Patients seeking OTC remedies for asthma should be counseled on the risks associated with OTC asthma products.
When patients first experience asthma symptoms, their first instinct may be to try an over-the-counter (OTC) bronchodilator. That these remedies are sold OTC may lead patients to believe that there are no contraindications—but that’s far from the case.
Asthma is a chronic disease in which lung airways become inflamed and narrow, making it difficult for the patient to breathe. Asthma symptoms include shortness of breath, chest tightness or pain, wheezing, and coughing. While OTC products may temporarily alleviate some symptoms, the inflammation associated with repeated asthma attacks can permanently scar airways. Patients need to relieve symptoms, but they also need a way to prevent future attacks. For that reason, asthma is best treated under medical supervision, and getting a professional diagnosis is an important first step.
“There are other diseases with similar symptoms,” said Melanie Carver, chief mission officer, Asthma and Allergy Foundation of America (AAFA). “People with asthma strongly benefit from having an accurate diagnosis and a tailored treatment approach from an allergist, pulmonologist, or primary care provider. The National Institute of Health’s Guidelines for the Diagnosis and Management of Asthma1 recommend the use of control medicines to reduce airway swelling and inflammation and quick-relief medicines to open the airways. These asthma guidelines do not recommend the use of [OTC] products.”
Asthma medications relax the muscles around the airways while reducing swelling and mucus inside. Approved treatment regimens2 can include a combination of short- and long-term bronchodilators, as well as oral medications, to prevent and treat asthma symptoms. While some OTC products are promoted as useful for mild, intermittent asthma, that recommendation is not necessarily echoed by medical professionals.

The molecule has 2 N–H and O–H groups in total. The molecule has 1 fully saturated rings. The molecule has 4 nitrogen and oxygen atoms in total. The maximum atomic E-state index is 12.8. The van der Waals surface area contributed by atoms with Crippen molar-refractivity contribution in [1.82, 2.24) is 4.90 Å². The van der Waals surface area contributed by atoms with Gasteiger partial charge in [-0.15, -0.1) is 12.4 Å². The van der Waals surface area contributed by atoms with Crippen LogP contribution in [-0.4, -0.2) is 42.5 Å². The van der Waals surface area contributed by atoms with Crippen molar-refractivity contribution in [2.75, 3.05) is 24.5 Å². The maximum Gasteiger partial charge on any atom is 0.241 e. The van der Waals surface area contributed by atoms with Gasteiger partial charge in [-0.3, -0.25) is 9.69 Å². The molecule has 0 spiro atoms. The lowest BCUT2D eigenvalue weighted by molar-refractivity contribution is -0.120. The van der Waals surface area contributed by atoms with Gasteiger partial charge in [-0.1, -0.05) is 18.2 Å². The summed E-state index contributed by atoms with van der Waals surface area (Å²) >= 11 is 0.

“According to the national guidelines that were updated in December 2020, patients with very mild asthma would be on a short-acting bronchodilator,” said Rachel L. Miller MD, FAAAAI, system division chief, Division of Clinical Immunology, Icahn School of Medicine at Mount Sinai. “No [OTC] asthma medications are recommended for patients without evaluation by a physician.”
Two OTC products currently sold to treat asthma are Primatene Mist HFA, an inhaler containing epinephrine, and Asthmanefrin, a bronchodilator that contains racepinephrine. Primatene Mist HFA is the only nonprescription inhaler approved by the FDA,3 but that approval comes with certain conditions.
“The FDA recommends that [OTC] products for asthma…only be used by people with a prior diagnosis of mild intermittent asthma,” Carver explained, adding that regular use of these products may lead to medication overuse because underlying lung inflammation is not being treated. “The medication should not be used by patients who have heart disease, high blood pressure, diabetes, thyroid disease, seizures, benign prostatic hyperplasia, or glaucoma,” Carver added.
Primatene Mist HFA was removed from pharmacy shelves in 2011 because it used chlorofluorocarbons (CFCs), a propellant banned by the EPA. The inhaler returned to the market in 2019 after CFCs were replaced with hydrofluoroalkane (HFA). However, medical professionals and health organizations like the AAFA, the American Thoracic Society,4 and the American Association for Respiratory Care5 expressed concerns about the decision to return Primatene to the shelves, citing the potential for misuse and the lack of efficacy. Epinephrine can overstimulate the heart and studies have found it less effective than albuterol, found in prescription medications such as Ventolin HFA.
“These OTC products also have side effects to be aware of such as increased blood pressure or heart rate,” Carver said. “Patients should not stop or switch their prescribed asthma medicines to take [OTC] options instead. If someone is experiencing asthma symptoms 2 or more times per week, they need medical care to assess their asthma severity and control.”
Tommy Thompson, RPh, owner of Mechanicsville Drug Store in Mechanicsville, Virginia, believes OTC medications like Primatene have their place.
“They’re not widely used in my pharmacy because most of my customers have some kind of relationship with a physician,” Thompson said. “The albuterol inhalers are effective, and most people have insurance that covers them.”
Thompson notes that most patients who buy these OTC products have already seen a physician, but occasionally people will buy OTC medications because they are waiting to see their physician or cannot afford the visit. Keeping these medications behind the counter gives Thompson a chance to ask patients about their symptoms and discuss treatment options.
“If someone is taking it for the wrong reasons, we are going to suggest that it won’t help,” said Thompson. “That’s why we keep it behind the counter—not because it’s being abused a lot where we are, but more so that we can counsel patients about why they are using it.”